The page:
Reasons for termination in cases involving the potential application of U.S. sanctions against Iran (and Cuba) will now have to be more heavily scrutinised by EU member state courts and arbitrators. Consequently, having compelling internal policies governing the range of parties with which an EU person can transact with is fundamental, since being able to point to genuine anti-bribery and corruption, commercial, human rights and corporate social responsibility considerations may prove useful if the rescission of contracts is ever challenged in court.

If a challenge of a termination is to be expected, obtaining an authorization from the EU Commission can be considered as a tool to mitigate risk. However, in its judgment of today, the CJEU has not yet addressed how such an authorization would prevent the application of Article 6 of the Regulation, based on which the other party has a cause of action to recover damages caused by the termination. In view of a lack of enforcement of breaches of the Regulation in the EU, this raises the question of how much added value such an EU authorization actually provides.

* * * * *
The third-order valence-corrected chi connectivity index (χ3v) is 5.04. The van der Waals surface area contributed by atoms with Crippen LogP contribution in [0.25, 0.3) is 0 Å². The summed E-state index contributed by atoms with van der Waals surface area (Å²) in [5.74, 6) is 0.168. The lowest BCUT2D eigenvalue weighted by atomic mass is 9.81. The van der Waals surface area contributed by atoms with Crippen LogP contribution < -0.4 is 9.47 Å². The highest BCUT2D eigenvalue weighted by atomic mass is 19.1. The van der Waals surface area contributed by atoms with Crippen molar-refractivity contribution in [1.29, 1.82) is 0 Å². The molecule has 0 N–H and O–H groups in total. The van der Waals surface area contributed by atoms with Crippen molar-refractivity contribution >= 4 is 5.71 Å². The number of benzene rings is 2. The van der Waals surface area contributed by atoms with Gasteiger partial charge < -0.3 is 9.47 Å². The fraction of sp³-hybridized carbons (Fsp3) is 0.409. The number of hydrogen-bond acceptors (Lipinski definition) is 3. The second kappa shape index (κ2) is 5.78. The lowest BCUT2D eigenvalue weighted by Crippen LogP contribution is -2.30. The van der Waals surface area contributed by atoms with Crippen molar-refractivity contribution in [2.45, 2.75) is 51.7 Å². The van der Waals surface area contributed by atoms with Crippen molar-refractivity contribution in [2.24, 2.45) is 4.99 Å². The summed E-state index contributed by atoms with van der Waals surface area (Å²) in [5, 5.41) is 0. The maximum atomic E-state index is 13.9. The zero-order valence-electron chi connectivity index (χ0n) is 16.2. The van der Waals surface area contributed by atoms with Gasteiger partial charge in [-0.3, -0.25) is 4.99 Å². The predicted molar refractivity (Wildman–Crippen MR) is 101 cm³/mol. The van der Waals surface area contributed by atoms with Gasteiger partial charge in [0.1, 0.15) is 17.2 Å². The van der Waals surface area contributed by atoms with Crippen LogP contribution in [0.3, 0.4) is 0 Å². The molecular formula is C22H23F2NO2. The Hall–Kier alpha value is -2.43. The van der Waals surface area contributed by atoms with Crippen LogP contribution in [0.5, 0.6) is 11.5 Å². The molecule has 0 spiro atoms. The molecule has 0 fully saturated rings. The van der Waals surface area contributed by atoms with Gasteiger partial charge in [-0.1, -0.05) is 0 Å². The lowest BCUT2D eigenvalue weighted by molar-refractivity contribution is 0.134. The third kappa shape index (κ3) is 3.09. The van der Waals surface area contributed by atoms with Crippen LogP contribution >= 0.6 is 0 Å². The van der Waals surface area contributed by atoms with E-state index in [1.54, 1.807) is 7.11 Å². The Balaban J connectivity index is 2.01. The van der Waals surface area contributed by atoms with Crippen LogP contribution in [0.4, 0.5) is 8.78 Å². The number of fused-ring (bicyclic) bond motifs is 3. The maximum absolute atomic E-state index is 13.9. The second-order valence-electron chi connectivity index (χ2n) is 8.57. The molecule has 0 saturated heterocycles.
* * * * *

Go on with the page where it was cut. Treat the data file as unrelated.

1 Council Regulation (EC) No 2271/96 of 22 November 1996 protecting against the effects of the extra-territorial application of legislation adopted by a third country, and actions based thereon or resulting therefrom.

2 Commission Implementing Regulation (EU) 2018/1101 of 3 August 2018 laying down the criteria for the application of the second paragraph of Article 5 of Council Regulation (EC) No 2271/96 protecting against the effects of the extra-territorial application of legislation adopted by a third country, and actions based thereon or resulting therefrom.

DISCLAIMER: Because of the generality of this update, the information provided herein may not be applicable in all situations and should not be acted upon without specific legal advice based on particular situations.